A public charter school in Mesa, Ariz., violated the Constitution by using sectarian books as history textbooks for high school students, Americans United for Separation of Church and State says.
In a letter submitted to the Arizona State Board for Charter Schools on Tuesday, the group argued that The 5,000 Year Leap and The Making of America, both by W. Cleon Skousen, teach debunked “Christian nation” history in addition to sexist, racist and anti-Semitic messages.
The tomes are used in senior history/government classes at Heritage Academy, a tax-funded charter school in Mesa.
"These books push ‘Christian nation’ propaganda and other religious teachings on impressionable, young students,” said Alex J. Luchenitser, associate legal director of Americans United. “They have no place in a public school curriculum.”
AU’s letter cites specific examples from each book.
“Reading the text of The 5,000 Year Leap easily demonstrates that the book does not merely acknowledge the influence of religion in the nation’s founding, but actively promotes and endorses specific religious views and ideologies,” the letter reads. “For example, the fifth of twenty-eight principles taught by the book is that ‘All Things Were Created by God, Therefore upon Him All Mankind are Equally Dependent, and to Him They are Equally Responsible.’”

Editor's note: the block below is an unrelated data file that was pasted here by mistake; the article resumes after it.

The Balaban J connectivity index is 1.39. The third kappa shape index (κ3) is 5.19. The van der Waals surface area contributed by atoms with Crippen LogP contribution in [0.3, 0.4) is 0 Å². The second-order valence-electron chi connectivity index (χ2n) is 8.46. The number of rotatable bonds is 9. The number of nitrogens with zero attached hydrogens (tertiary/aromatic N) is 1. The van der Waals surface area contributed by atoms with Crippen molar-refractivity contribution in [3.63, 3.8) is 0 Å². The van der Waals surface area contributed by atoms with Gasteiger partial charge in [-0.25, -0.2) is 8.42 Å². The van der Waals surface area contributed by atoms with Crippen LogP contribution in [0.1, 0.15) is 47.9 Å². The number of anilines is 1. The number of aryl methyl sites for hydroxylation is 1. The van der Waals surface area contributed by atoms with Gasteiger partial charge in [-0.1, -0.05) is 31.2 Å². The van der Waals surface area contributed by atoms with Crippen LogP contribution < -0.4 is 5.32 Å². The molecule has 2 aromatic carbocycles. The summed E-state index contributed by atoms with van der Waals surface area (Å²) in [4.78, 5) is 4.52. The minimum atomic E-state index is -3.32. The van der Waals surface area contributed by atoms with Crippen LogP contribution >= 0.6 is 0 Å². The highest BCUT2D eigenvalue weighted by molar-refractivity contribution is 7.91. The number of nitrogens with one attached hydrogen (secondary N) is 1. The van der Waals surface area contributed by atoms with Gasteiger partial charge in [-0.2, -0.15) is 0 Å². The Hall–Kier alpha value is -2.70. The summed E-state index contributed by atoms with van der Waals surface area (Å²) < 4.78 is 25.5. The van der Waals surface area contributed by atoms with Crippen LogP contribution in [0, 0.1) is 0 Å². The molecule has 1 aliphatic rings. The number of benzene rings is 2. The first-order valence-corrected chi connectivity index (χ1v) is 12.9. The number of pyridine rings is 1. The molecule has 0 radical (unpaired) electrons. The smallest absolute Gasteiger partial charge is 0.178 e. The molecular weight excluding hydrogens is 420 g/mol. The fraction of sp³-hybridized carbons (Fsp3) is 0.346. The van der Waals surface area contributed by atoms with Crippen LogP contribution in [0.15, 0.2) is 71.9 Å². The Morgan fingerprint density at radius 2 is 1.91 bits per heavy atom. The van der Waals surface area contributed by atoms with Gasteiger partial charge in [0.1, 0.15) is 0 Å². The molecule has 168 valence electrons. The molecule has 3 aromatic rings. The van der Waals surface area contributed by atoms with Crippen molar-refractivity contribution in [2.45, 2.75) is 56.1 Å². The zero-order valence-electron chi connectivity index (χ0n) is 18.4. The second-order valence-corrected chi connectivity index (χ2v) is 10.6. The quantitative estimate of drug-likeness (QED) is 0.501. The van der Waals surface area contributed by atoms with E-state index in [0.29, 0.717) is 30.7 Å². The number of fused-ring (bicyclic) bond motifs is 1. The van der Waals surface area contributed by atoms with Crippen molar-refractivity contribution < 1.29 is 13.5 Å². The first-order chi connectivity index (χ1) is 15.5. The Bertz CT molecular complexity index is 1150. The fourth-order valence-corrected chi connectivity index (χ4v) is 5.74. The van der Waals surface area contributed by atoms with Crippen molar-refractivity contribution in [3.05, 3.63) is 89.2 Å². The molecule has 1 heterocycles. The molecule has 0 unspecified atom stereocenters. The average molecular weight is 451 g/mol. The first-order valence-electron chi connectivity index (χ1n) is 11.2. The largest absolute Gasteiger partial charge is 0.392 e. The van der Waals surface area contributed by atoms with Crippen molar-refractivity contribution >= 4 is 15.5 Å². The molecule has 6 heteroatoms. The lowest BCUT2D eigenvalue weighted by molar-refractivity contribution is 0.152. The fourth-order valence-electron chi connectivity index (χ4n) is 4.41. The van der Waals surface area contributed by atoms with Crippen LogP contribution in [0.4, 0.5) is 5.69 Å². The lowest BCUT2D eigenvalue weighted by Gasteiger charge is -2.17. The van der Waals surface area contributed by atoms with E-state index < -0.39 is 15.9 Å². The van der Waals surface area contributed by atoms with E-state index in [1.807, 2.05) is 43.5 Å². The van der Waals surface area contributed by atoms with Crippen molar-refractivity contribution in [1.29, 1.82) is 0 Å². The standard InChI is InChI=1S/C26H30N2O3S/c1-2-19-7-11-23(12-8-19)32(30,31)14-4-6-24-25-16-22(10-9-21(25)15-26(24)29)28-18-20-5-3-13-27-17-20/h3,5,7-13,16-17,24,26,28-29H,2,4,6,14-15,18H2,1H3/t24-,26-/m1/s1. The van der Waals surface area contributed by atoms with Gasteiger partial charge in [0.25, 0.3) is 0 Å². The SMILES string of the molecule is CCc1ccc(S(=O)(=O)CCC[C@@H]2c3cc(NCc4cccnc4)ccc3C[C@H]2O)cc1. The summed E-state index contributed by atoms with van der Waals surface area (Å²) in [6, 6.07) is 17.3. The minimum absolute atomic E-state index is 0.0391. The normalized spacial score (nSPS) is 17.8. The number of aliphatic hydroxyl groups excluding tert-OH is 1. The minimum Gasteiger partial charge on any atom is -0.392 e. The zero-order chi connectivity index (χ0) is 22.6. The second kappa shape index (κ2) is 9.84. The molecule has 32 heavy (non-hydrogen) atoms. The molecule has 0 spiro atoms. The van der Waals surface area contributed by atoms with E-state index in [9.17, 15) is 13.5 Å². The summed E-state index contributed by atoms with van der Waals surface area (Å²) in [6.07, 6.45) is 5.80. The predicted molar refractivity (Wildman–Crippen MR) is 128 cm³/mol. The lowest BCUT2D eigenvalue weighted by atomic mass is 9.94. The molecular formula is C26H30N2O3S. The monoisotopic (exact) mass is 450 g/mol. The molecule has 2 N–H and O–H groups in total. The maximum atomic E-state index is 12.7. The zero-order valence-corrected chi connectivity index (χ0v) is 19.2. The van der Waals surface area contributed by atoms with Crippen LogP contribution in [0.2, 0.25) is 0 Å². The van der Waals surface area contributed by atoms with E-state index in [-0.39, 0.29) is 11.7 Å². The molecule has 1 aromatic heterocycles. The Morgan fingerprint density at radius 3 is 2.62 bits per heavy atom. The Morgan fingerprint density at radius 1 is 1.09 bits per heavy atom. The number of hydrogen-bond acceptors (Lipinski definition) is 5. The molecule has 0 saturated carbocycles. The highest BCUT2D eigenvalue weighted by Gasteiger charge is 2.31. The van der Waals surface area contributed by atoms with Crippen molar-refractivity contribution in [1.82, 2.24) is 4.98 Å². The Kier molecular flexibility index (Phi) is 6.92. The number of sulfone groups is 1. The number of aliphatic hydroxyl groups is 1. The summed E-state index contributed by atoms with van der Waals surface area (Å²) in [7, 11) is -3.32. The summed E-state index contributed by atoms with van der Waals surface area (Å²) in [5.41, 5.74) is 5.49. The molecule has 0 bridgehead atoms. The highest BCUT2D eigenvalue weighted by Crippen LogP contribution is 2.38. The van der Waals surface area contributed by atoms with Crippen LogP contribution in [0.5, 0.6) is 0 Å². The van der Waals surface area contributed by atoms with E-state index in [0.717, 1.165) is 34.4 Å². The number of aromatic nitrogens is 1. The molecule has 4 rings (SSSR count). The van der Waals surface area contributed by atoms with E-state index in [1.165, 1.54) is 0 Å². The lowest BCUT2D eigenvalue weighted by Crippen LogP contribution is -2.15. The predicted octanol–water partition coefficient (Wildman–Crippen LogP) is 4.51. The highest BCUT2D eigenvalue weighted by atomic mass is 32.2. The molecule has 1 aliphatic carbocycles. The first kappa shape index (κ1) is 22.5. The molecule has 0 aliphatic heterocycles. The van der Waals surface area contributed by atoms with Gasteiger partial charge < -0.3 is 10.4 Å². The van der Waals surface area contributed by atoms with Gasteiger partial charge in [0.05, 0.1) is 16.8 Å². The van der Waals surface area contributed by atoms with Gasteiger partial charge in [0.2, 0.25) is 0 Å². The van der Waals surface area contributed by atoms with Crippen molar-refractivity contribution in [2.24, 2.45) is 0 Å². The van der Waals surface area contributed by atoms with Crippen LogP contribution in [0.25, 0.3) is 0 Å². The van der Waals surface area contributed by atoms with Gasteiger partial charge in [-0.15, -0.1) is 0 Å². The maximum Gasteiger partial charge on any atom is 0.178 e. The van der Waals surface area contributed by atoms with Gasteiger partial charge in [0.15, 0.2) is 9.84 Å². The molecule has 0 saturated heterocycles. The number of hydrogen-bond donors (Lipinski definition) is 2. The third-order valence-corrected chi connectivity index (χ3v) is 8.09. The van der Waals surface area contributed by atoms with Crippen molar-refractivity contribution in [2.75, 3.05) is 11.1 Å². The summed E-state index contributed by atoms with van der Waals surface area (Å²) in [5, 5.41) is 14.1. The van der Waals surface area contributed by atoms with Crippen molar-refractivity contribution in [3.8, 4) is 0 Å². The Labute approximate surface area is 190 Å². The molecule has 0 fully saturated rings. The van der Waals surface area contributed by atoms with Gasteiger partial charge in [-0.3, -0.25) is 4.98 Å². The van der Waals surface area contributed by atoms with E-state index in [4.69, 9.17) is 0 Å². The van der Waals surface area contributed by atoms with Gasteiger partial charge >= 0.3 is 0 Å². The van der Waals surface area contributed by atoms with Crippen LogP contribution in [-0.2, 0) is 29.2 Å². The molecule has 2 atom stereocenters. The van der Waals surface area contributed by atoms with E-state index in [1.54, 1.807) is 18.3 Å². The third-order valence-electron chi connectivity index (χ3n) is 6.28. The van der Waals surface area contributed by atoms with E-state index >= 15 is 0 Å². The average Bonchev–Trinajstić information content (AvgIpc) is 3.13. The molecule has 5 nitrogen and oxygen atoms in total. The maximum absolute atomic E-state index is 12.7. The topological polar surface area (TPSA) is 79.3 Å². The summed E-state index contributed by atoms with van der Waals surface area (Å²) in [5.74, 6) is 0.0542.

In a section promoting “God’s law,” the book asserts, “For the purpose of order, the man was given the decision-making responsibilities for the family; and therefore when he voted in political elections, he not only cast a ballot for himself, but also for his wife and children.”
The second book fared little better. “As in The 5,000 Year Leap, Skousen includes an analysis of the Founders’ ‘fascinat[ion]’ with Ancient Israel and tells the story of Exodus as if it is fact, citing heavily to the Bible,” the letter said of The Making of America. “He also repeats his claim that ‘the soundest system of government will be the one that is built on the principles of natural law and Nature’s God.’”
The letter asks that Heritage Academy immediately remove the books from its curriculum, and that its charter be revoked if it does not comply. It requests a response within 30 days.
Americans United initially wrote the State Board and Heritage Academy about the textbooks late last year. In response, the school argued that the books merely taught students about religious influences on the nation’s founding. Today’s letter debunks that defense in great detail.
Americans United Legal Fellow Yael Bortnick and Luchenitser prepared the letter, with input from AU Legal Director Ayesha N. Khan.
Americans United is a religious liberty watchdog group based in Washington, D.C. Founded in 1947, the organization educates Americans about the importance of church-state separation in safeguarding religious freedom.